Record heat and high humidity has forced electric utilities in Alberta to implement rotating blackouts.
Tim LeRiche is with Epcor Power and says they are responding to a directive from the Alberta Electric System Operator in an effort to maintain the power supply.
"The way we do that in Edmonton is through rotating outages and we expect those outages will be about an hour in duration and that will continue until the situation has stabilized," explains LeRiche.
Edmonton reached a high of 33.1 degrees on Monday and hot temperatures are expected to continue for much of this week.
"The last time the city has been this warm was back on September 23, 2009, when temperatures soared to 33.5 degrees," says Brian Dillon, a meteorologist at The Weather Network.
It's a similar story in Calgary and Lethbridge, where rotating blackouts are also in place to reduce power consumption and the strain on the grid.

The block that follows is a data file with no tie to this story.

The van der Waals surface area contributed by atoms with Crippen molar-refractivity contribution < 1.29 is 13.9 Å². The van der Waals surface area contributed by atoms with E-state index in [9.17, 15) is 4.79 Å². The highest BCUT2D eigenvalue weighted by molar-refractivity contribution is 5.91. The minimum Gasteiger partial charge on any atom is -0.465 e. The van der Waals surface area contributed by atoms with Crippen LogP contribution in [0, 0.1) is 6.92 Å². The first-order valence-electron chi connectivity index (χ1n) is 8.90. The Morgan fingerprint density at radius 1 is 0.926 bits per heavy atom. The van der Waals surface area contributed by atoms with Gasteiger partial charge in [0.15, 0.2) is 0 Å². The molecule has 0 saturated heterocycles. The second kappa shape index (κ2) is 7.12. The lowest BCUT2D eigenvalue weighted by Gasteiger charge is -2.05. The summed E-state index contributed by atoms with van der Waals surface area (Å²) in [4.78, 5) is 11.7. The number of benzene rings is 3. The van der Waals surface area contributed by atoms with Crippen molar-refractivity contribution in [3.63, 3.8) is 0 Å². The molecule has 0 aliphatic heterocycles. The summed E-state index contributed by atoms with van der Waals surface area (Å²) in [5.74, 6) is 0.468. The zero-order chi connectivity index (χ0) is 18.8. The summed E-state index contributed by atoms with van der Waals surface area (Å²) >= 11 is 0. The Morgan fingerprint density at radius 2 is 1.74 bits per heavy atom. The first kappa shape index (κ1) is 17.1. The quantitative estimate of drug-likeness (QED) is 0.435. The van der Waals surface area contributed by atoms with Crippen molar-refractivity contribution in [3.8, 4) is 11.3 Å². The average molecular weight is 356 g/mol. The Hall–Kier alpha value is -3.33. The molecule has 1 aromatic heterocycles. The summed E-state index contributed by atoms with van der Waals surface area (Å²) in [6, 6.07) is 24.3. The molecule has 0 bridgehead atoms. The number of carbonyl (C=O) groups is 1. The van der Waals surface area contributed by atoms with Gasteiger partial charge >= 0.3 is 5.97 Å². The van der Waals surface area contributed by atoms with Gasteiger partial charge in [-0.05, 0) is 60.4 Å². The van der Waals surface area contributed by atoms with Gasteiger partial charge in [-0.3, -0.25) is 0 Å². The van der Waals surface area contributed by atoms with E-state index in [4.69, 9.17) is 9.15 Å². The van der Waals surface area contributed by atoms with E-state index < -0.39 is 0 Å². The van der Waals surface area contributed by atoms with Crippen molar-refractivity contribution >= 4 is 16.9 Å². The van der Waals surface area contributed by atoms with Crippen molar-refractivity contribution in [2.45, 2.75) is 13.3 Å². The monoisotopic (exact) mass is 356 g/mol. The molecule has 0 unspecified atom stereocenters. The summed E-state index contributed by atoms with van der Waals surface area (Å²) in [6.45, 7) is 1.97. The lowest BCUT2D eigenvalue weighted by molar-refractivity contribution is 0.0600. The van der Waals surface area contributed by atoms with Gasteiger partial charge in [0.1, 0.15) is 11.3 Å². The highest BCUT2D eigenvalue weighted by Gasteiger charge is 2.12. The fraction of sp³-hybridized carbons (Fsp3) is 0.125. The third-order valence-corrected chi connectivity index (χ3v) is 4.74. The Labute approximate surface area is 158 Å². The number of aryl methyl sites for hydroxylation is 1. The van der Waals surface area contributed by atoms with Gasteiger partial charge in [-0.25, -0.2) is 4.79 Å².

Officials say it's not clear if rotating blackouts were responsible for a brief power outage at the Calgary Stampede Monday.
The Skyride stopped in its tracks, forcing workers to fire up a generator to get people off the ride safely. Emergency officials say there were no reports of injuries.
Albertans are encouraged to continue reduce power consumption when they can.
"If there are lights in the house that shouldn't be on, turn them off. If there are jobs that require electricity that can be done later, delay it. Every little bit helps," says LeRiche .
Meanwhile, police have closed a main highway in northern Alberta as the heat and dry conditions fuel an out of control wildfire.
The Mackenzie Highway, which is about 900 km north of Edmonton, has been closed due to heavy smoke.
With files from The Canadian Press